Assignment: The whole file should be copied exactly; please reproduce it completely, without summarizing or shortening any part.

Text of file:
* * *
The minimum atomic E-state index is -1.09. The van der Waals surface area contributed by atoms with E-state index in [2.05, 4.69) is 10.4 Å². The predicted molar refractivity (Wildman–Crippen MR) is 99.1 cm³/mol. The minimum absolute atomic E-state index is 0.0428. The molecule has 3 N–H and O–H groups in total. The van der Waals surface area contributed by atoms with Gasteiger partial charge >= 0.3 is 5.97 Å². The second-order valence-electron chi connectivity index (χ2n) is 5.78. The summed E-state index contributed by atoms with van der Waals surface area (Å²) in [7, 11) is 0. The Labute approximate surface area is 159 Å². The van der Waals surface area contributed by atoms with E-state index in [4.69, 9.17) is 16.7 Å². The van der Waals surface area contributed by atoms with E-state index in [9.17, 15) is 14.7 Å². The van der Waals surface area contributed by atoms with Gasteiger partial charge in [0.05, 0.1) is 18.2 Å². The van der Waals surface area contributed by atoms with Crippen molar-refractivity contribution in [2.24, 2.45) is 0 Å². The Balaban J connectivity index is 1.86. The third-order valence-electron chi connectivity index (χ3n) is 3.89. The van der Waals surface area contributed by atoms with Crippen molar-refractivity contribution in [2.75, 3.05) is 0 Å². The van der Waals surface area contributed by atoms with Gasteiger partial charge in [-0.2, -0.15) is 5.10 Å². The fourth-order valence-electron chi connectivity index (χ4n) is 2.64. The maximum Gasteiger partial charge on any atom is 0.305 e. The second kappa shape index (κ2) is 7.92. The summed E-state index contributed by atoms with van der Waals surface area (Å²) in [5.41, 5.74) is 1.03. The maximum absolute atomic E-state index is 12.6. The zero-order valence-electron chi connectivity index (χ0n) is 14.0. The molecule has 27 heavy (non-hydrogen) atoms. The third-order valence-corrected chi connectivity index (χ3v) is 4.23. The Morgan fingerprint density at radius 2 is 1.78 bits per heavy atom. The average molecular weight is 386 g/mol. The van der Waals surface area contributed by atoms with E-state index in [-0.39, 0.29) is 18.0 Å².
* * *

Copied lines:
The minimum atomic E-state index is -1.09. The van der Waals surface area contributed by atoms with E-state index in [2.05, 4.69) is 10.4 Å². The predicted molar refractivity (Wildman–Crippen MR) is 99.1 cm³/mol. The minimum absolute atomic E-state index is 0.0428. The molecule has 3 N–H and O–H groups in total. The van der Waals surface area contributed by atoms with Gasteiger partial charge >= 0.3 is 5.97 Å². The second-order valence-electron chi connectivity index (χ2n) is 5.78. The summed E-state index contributed by atoms with van der Waals surface area (Å²) in [7, 11) is 0. The Labute approximate surface area is 159 Å². The van der Waals surface area contributed by atoms with E-state index in [4.69, 9.17) is 16.7 Å². The van der Waals surface area contributed by atoms with E-state index in [9.17, 15) is 14.7 Å². The van der Waals surface area contributed by atoms with Gasteiger partial charge in [0.05, 0.1) is 18.2 Å². The van der Waals surface area contributed by atoms with Crippen molar-refractivity contribution in [2.24, 2.45) is 0 Å². The Balaban J connectivity index is 1.86. The third-order valence-electron chi connectivity index (χ3n) is 3.89. The van der Waals surface area contributed by atoms with Crippen molar-refractivity contribution in [2.75, 3.05) is 0 Å². The van der Waals surface area contributed by atoms with Gasteiger partial charge in [-0.2, -0.15) is 5.10 Å². The fourth-order valence-electron chi connectivity index (χ4n) is 2.64. The maximum Gasteiger partial charge on any atom is 0.305 e. The second kappa shape index (κ2) is 7.92. The summed E-state index contributed by atoms with van der Waals surface area (Å²) in [5.41, 5.74) is 1.03. The maximum absolute atomic E-state index is 12.6. The zero-order valence-electron chi connectivity index (χ0n) is 14.0. The molecule has 27 heavy (non-hydrogen) atoms. The third-order valence-corrected chi connectivity index (χ3v) is 4.23. The Morgan fingerprint density at radius 2 is 1.78 bits per heavy atom. The average molecular weight is 386 g/mol. The van der Waals surface area contributed by atoms with E-state index in [-0.39, 0.29) is 18.0 Å².